This year marks 40 years since the Lindow man ‘Pete Marsh’ was discovered in a peat bog at Lindow Moss by commercial peat cutters.

At the weekend, the community came together to discuss the future of the moss, the renovation and what they would like to see happen to our treasured peat bogs.

I attended the event at Wilmslow Guild where we were treated to talks setting out the value of peatland landscapes, what is proposed for the restoration of Lindow and how the natural habitat that lives there will be protected.

The event also marked the official launch of the Friends of Lindow Moss – a new group dedicated to raising awareness and helping conserve the bogs.

The figures are stark - globally a quarter of peatlands have been completely destroyed and a further 12 per cent drained or degraded.

The UK is in the top ten countries for peatland area, covering 12 per cent of land area – however, 80 per cent of UK peat bogs are now degraded.

We have this amazing site on our doorstep, which not only boasts historical and cultural importance but also is a huge environmental asset – yet many still do not know about it.

Groups involved are quite rightly using this important anniversary year to try and boost the profile and raise awareness.

There will be a series of events taking place to encourage people to discover this beautiful site, but also understand the importance and value of it.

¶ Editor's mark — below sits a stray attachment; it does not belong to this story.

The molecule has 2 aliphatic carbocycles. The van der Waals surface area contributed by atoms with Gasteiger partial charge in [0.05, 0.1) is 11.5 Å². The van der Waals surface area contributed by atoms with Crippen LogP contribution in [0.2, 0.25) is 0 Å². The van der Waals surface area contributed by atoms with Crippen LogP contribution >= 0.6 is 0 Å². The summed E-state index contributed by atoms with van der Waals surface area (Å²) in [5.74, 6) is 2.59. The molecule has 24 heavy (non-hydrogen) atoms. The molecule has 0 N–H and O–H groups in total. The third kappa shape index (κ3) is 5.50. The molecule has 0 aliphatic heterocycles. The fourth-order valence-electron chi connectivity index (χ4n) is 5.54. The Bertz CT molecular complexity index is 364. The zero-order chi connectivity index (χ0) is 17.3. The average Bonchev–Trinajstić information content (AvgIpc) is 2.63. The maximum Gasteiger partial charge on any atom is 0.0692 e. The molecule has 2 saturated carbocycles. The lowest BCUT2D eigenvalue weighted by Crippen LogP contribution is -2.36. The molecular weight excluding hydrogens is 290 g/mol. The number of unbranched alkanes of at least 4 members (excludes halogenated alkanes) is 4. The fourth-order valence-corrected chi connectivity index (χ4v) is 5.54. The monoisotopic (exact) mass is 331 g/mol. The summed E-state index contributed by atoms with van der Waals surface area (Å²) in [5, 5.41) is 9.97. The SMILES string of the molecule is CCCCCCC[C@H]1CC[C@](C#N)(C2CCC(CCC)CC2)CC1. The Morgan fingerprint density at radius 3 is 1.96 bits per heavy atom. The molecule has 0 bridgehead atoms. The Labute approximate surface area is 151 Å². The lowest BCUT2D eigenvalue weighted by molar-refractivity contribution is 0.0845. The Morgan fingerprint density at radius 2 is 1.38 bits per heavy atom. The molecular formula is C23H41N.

There will be something for everyone, whether that be a dawn walk to the site of the body discovery, attending one of the exhibitions or talks or taking time to learn more about the value of peat – including facts such as 25 per cent of the UK’s drinking water comes directly from peatlands.  

I have raised the issue of Lindow Moss and peat bog restoration many times in Parliament, both on the floor of the House and privately in meetings with colleagues from the Department for Environment, Food and Rural Affairs (Defra).

Government understands how important Lindow Moss is and is fully committed to addressing peat degradation. It has shown that commitment through money allocated from Defra.

In addition, nearly a quarter of a million pounds was given from the National Heritage Lottery Fund, and as part of government’s commitment to levelling up – money was given to Cheshire East – of which £80,000 went to the Lindow Moss Partnership.

While Lindow Moss is our local treasure – we all know restoration is vital for the UK – and I will keep raising the issue and doing everything I can to support those involved in protecting this much-loved treasure.